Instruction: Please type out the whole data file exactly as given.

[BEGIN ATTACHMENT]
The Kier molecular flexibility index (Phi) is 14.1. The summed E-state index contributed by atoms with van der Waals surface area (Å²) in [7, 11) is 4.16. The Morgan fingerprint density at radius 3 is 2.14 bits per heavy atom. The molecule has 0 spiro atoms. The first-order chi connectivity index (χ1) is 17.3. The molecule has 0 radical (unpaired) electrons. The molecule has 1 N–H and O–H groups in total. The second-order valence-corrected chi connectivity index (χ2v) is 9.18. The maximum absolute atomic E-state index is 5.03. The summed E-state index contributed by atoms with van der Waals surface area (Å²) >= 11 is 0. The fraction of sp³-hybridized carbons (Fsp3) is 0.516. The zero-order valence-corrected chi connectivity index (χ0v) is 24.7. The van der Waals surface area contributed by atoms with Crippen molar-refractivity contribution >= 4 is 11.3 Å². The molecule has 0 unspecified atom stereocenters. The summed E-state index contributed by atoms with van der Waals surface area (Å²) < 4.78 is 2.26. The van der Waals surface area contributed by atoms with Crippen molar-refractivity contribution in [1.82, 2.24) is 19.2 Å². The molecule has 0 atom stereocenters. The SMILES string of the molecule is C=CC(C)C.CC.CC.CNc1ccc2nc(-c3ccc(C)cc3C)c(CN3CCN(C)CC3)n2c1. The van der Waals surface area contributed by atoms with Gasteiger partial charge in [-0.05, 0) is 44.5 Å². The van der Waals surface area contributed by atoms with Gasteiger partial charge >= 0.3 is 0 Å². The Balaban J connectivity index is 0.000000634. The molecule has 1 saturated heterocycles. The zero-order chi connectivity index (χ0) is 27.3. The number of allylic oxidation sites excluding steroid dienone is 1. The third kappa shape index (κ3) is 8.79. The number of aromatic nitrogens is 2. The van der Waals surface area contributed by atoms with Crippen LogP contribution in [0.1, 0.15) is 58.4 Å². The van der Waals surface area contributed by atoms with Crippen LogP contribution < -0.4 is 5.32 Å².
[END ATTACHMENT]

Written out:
The Kier molecular flexibility index (Phi) is 14.1. The summed E-state index contributed by atoms with van der Waals surface area (Å²) in [7, 11) is 4.16. The Morgan fingerprint density at radius 3 is 2.14 bits per heavy atom. The molecule has 0 spiro atoms. The first-order chi connectivity index (χ1) is 17.3. The molecule has 0 radical (unpaired) electrons. The molecule has 1 N–H and O–H groups in total. The second-order valence-corrected chi connectivity index (χ2v) is 9.18. The maximum absolute atomic E-state index is 5.03. The summed E-state index contributed by atoms with van der Waals surface area (Å²) >= 11 is 0. The fraction of sp³-hybridized carbons (Fsp3) is 0.516. The zero-order valence-corrected chi connectivity index (χ0v) is 24.7. The van der Waals surface area contributed by atoms with Crippen molar-refractivity contribution >= 4 is 11.3 Å². The molecule has 0 unspecified atom stereocenters. The summed E-state index contributed by atoms with van der Waals surface area (Å²) < 4.78 is 2.26. The van der Waals surface area contributed by atoms with Crippen molar-refractivity contribution in [1.82, 2.24) is 19.2 Å². The molecule has 0 atom stereocenters. The SMILES string of the molecule is C=CC(C)C.CC.CC.CNc1ccc2nc(-c3ccc(C)cc3C)c(CN3CCN(C)CC3)n2c1. The van der Waals surface area contributed by atoms with Gasteiger partial charge in [-0.05, 0) is 44.5 Å². The van der Waals surface area contributed by atoms with Gasteiger partial charge >= 0.3 is 0 Å². The Balaban J connectivity index is 0.000000634. The molecule has 1 saturated heterocycles. The zero-order chi connectivity index (χ0) is 27.3. The number of allylic oxidation sites excluding steroid dienone is 1. The third kappa shape index (κ3) is 8.79. The number of aromatic nitrogens is 2. The van der Waals surface area contributed by atoms with Crippen LogP contribution in [0.1, 0.15) is 58.4 Å². The van der Waals surface area contributed by atoms with Crippen LogP contribution < -0.4 is 5.32 Å².